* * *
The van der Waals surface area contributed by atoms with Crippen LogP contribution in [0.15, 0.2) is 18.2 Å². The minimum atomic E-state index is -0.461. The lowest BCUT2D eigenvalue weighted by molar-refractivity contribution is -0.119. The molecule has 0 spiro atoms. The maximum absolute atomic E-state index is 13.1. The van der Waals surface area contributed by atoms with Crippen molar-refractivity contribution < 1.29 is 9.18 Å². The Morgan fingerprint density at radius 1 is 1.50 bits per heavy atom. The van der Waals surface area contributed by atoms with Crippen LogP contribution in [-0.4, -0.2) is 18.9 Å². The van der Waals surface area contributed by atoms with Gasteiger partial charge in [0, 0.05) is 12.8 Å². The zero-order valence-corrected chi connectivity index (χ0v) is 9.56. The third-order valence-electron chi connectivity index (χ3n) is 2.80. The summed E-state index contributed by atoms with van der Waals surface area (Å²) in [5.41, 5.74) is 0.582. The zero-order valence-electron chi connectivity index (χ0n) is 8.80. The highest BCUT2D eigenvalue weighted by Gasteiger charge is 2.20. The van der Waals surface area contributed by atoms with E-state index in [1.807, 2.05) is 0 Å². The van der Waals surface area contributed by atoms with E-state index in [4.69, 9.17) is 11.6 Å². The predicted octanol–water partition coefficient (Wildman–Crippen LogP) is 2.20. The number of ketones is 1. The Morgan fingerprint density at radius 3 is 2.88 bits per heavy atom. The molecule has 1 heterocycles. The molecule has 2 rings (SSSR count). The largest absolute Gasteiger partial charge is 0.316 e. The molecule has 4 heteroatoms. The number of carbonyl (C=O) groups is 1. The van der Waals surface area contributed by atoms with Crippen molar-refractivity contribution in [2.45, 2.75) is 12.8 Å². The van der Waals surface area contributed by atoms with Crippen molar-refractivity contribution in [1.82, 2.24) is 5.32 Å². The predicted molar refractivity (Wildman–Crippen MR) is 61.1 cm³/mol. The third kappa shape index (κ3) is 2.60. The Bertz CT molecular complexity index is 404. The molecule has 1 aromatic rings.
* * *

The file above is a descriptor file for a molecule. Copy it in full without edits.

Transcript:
The van der Waals surface area contributed by atoms with Crippen LogP contribution in [0.15, 0.2) is 18.2 Å². The minimum atomic E-state index is -0.461. The lowest BCUT2D eigenvalue weighted by molar-refractivity contribution is -0.119. The molecule has 0 spiro atoms. The maximum absolute atomic E-state index is 13.1. The van der Waals surface area contributed by atoms with Crippen molar-refractivity contribution < 1.29 is 9.18 Å². The Morgan fingerprint density at radius 1 is 1.50 bits per heavy atom. The van der Waals surface area contributed by atoms with Crippen LogP contribution in [-0.4, -0.2) is 18.9 Å². The van der Waals surface area contributed by atoms with Gasteiger partial charge in [0, 0.05) is 12.8 Å². The zero-order valence-corrected chi connectivity index (χ0v) is 9.56. The third-order valence-electron chi connectivity index (χ3n) is 2.80. The summed E-state index contributed by atoms with van der Waals surface area (Å²) in [5.41, 5.74) is 0.582. The zero-order valence-electron chi connectivity index (χ0n) is 8.80. The highest BCUT2D eigenvalue weighted by Gasteiger charge is 2.20. The van der Waals surface area contributed by atoms with E-state index in [1.807, 2.05) is 0 Å². The van der Waals surface area contributed by atoms with E-state index in [4.69, 9.17) is 11.6 Å². The predicted octanol–water partition coefficient (Wildman–Crippen LogP) is 2.20. The number of ketones is 1. The Morgan fingerprint density at radius 3 is 2.88 bits per heavy atom. The molecule has 1 heterocycles. The molecule has 2 rings (SSSR count). The largest absolute Gasteiger partial charge is 0.316 e. The molecule has 4 heteroatoms. The number of carbonyl (C=O) groups is 1. The van der Waals surface area contributed by atoms with Crippen molar-refractivity contribution in [2.45, 2.75) is 12.8 Å². The van der Waals surface area contributed by atoms with Crippen molar-refractivity contribution in [1.82, 2.24) is 5.32 Å². The predicted molar refractivity (Wildman–Crippen MR) is 61.1 cm³/mol. The third kappa shape index (κ3) is 2.60. The Bertz CT molecular complexity index is 404. The molecule has 1 aromatic rings.